Countdown to COP26: With Kristalina Georgieva and Alok Sharma


Climate change presents a major threat to the economic wellbeing of all countries. Ahead of COP26, this session focuses on policies to contain emissions, increase resilience to extreme climate events, and move toward a low-carbon economy.

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Kristalina Georgieva

Managing Director, IMF

Kristalina Georgieva is the Managing Director of the International Monetary Fund (IMF). She is the first person from an emerging market economy to lead the IMF since its inception in 1944. Before joining the Fund, Ms. Georgieva was Chief Executive Officer of the World Bank and also served as Interim President for a time. Previously, she served at the European Commission as Vice President for Budget and Human Resources – and as Commissioner for International Cooperation, Humanitarian Aid and Crisis Response. She was named “European of the Year” and “Commissioner of the Year” by European Voice for her leadership in the European Union’s humanitarian response to crises.

Alok Sharma

President for COP26, Minister of State at the Cabinet Office

Alok Sharma was appointed full-time President for COP 26, the 26th United Nations Climate Change Conference, on 8 January 2021. He was previously Secretary of State for Business, Energy and Industrial Strategy and President for COP 26 between 13 February 2020 and 8 January 2021. Prior to that, he was Secretary of State for International Development from 24 July 2019 to 13 February 2020, and Minister of State for Employment at the Department of Work and Pensions from 9 January 2018 until 24 July 2019. He was Minister of State for Housing and Planning, for the Department for Communities and Local Government from 13 June 2017 to 9 January 2018.

Seminar Report

Climate change presents a major threat to the economic well-being of all countries. Ahead of COP26, this session focused on policies to contain emissions, increase resilience to extreme climate events, and move toward a low-carbon economy.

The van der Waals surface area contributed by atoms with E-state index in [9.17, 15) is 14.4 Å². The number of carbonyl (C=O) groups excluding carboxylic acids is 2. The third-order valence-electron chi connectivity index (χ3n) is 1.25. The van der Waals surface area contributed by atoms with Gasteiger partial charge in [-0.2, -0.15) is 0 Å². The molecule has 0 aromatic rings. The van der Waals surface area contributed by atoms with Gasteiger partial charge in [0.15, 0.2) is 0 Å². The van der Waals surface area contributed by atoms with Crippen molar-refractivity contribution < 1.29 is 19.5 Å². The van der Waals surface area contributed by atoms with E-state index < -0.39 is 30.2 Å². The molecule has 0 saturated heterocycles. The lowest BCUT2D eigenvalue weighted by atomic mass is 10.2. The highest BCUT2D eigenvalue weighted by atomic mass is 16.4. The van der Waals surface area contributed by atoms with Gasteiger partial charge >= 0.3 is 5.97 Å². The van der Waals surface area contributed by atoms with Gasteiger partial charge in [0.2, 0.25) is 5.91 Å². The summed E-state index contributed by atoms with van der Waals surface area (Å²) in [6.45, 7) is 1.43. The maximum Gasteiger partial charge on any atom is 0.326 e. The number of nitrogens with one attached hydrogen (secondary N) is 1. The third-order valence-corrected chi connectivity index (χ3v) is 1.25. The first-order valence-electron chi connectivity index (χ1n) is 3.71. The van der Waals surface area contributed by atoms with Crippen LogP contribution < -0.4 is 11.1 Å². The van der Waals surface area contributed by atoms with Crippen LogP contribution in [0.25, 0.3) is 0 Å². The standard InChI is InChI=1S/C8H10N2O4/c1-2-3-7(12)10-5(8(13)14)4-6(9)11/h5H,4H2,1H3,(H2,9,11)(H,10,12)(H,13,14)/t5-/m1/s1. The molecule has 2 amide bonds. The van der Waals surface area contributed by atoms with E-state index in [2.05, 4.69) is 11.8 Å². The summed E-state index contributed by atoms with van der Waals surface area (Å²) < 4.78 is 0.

Key Points:

  • Setting Priorities for COP26. Ahead of COP26, Sharma called on countries, especially advanced economies, to step forward with ambitious plans to cut emissions to net-zero by 2050; draw plans to adapt to climate change; finalize the outstanding rules of the Paris agreement; and provide $100 billion in financing to developing countries.
  • Relevance of Climate to IMF's work. Georgieva noted that integrating climate with IMF's policy advice matters for growth and prosperity and for getting countries ready for a low-carbon and climate resilient future. Georgieva highlighted climate as a defining factor in the way IMF approaches its policy engagement with countries, capacity building, and macroeconomic data.
  • Climate financing, adaptation, and mitigation. Sharma emphasized that climate financing and access to finance, especially for adaptation, are critical. Even though the US, Japan, Canada, and Germany have made additional financing commitments, Sharma noted that G20 nations need to firm up ambitious plans to cut emissions. Georgieva highlighted IMF's proposed Resilience and Sustainability Trust that aims to support resilient and sustainable growth in the post-pandemic period, including resilience to climate change.
  • Role of MDBs and IMF. Sharma commended MDBs for increasing the share of funding for climate-related projects but urged them to allocate more funds toward adaptation, align their financing with the Paris Agreement, and mobilize the private sector.


How we address climate change matters in reducing risks to people and economies; it also matters because it creates opportunities for green growth and green jobs.Kristalina Georgieva

Over the last few years, we've gone past the inflection point where the corporate world and the financial services sector are effectively singing from the same hymn sheet as governments and civil societies. They understand the challenge we are facing in terms of climate change and why we need to take action.Alok Sharma

Contributor: Smita Aggarwal, IMF, Secretary’s Department

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